• Misuse of fireworks—contact the Fire Service on 999 in case of immediate danger, but the council can also investigate and take action.

If you are experiencing ASB within rented accommodation, please contact your landlord or housing association.

Efforts to Address ASB

Lancashire Constabulary organises regular PACT (Police and Communities Together) meetings and online ePACT meetings via their local Neighbourhood Policing Facebook pages to identify issues in each area. The police also engage with partner organisations to address community priorities and implement action plans. Check the Your Area page on the Lancashire Police website for details on your local Neighbourhood Policing Team and how to contact them.

ASB Case Review (Community Trigger)

The ASB Case Review (also referred to as Community Trigger) is a provision established under the Anti-social Behaviour Crime and Policing Act of 2014. It allows victims of anti-social behaviour or their representatives to request a review of how their complaints have been handled.

The review process involves representatives from the local council, police, housing, and health departments. They assess whether the request to activate the trigger meets the local criteria. If the request qualifies, a panel will thoroughly examine the complaints and determine if further actions can be taken to resolve the issue. You can find details about ASB Case Review process on your local council’s website.

483 civil actions were issued for intimidating behaviour last year. Lancashire is getting tough on anti-social behaviour. Report it.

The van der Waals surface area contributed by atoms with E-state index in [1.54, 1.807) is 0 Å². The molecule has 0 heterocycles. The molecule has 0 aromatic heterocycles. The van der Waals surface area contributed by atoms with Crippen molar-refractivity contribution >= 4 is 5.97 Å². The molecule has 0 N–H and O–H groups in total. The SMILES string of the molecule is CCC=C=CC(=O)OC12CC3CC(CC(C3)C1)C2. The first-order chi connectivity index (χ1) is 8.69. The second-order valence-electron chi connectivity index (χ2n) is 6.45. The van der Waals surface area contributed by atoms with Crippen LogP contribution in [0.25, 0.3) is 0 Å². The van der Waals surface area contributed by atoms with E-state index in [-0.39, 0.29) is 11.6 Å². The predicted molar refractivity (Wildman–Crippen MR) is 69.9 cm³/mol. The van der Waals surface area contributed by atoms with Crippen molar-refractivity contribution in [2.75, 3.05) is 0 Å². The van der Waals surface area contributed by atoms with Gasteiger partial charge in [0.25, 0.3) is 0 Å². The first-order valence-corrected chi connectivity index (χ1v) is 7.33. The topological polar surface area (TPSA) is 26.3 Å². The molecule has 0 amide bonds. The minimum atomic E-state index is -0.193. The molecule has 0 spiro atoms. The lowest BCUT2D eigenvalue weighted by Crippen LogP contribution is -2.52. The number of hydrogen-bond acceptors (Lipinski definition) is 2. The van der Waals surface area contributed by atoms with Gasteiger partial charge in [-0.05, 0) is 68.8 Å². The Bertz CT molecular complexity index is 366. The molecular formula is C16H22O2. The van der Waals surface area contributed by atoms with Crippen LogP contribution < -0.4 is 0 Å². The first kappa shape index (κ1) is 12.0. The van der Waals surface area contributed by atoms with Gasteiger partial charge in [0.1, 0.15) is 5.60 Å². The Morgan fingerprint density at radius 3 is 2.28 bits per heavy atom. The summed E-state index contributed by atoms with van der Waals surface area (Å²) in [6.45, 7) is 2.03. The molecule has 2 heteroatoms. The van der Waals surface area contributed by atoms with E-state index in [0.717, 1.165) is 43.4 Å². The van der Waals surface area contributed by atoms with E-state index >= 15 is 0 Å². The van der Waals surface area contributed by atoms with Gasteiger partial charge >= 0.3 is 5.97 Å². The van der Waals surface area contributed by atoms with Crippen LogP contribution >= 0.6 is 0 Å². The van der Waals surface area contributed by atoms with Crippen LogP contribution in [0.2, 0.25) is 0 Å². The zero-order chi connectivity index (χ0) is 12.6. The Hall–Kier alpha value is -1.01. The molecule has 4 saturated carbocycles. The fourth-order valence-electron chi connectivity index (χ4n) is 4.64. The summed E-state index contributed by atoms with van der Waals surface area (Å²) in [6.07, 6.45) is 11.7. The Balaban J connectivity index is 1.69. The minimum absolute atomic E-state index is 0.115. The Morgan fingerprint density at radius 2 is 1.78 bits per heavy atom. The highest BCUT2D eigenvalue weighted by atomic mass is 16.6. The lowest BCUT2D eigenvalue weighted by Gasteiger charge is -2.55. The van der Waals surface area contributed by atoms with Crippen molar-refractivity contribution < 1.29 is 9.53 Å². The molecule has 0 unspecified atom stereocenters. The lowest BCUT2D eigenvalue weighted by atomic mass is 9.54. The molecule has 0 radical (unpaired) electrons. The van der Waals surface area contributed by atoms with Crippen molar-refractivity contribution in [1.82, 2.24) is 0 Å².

Lancashire Talking is Lancashire Police’s major initiative that aims to understand the needs of local communities. It is where residents can share concerns about their area with officers. As part of their commitment to keeping Lancashire a safe place to live, work and visit, they have been investing in Neighbourhood Policing teams across the county. Visit to find out more and let us know what issues you might have in your area.

Lancashire Talking logo

People often say that they feel helpless and desperate and that the experience of anti-social behaviour has had a very serious impact on their quality of life. LVS are there to support anyone struggling with the effects of anti-social behaviour. They provide emotional support, guidance, and practical help so people can move forward with their life, regardless of whether or not it has been reported to police. Help is free and confidential, call them on: 0300 323 0085 (lines are open 24 hours a day, 7 days a week) or email

You can also report anti-social behaviour activity to CrimeStoppers, an independent charity working to help communities. Anything reported to CrimeStoppers is in complete confidence and you will remain anonymous. To contact them please call 0800 555 111 or visit their website to report online.

CrimeStoppers logo and number 0800 555 111

Supported by money seized from criminals through the Proceeds of Crime Act, the PCC’s grant funding supports projects, schemes and investments that deter crime, protect people, and help deliver his priorities – particularly around Anti-Social Behaviour. You can find out more about available grant funding on the Commissioner’s website.

StreetSafe is a Home Office initiative designed to help identify areas in our local communities where people may feel less safe.

It is not a crime reporting tool; we’d always urge anyone who has been a victim of crime to report that to us in the usual way. What StreetSafe does, is allow residents to tell us anonymously about public places where they have felt or feel unsafe.

This could be because of an environmental issue, such as abandoned buildings, street lighting, or vandalism or because of the behaviours of others including being followed and verbal abuse.

The information we get from StreetSafe will help to enrich our understanding of communities’ concerns and, alongside other available data, help to inform our decision making.

For further information about the StreetSafe initiative or to make an anonymous report please visit;

New Street Safe Tool logo
Anti-Social Behaviour Survey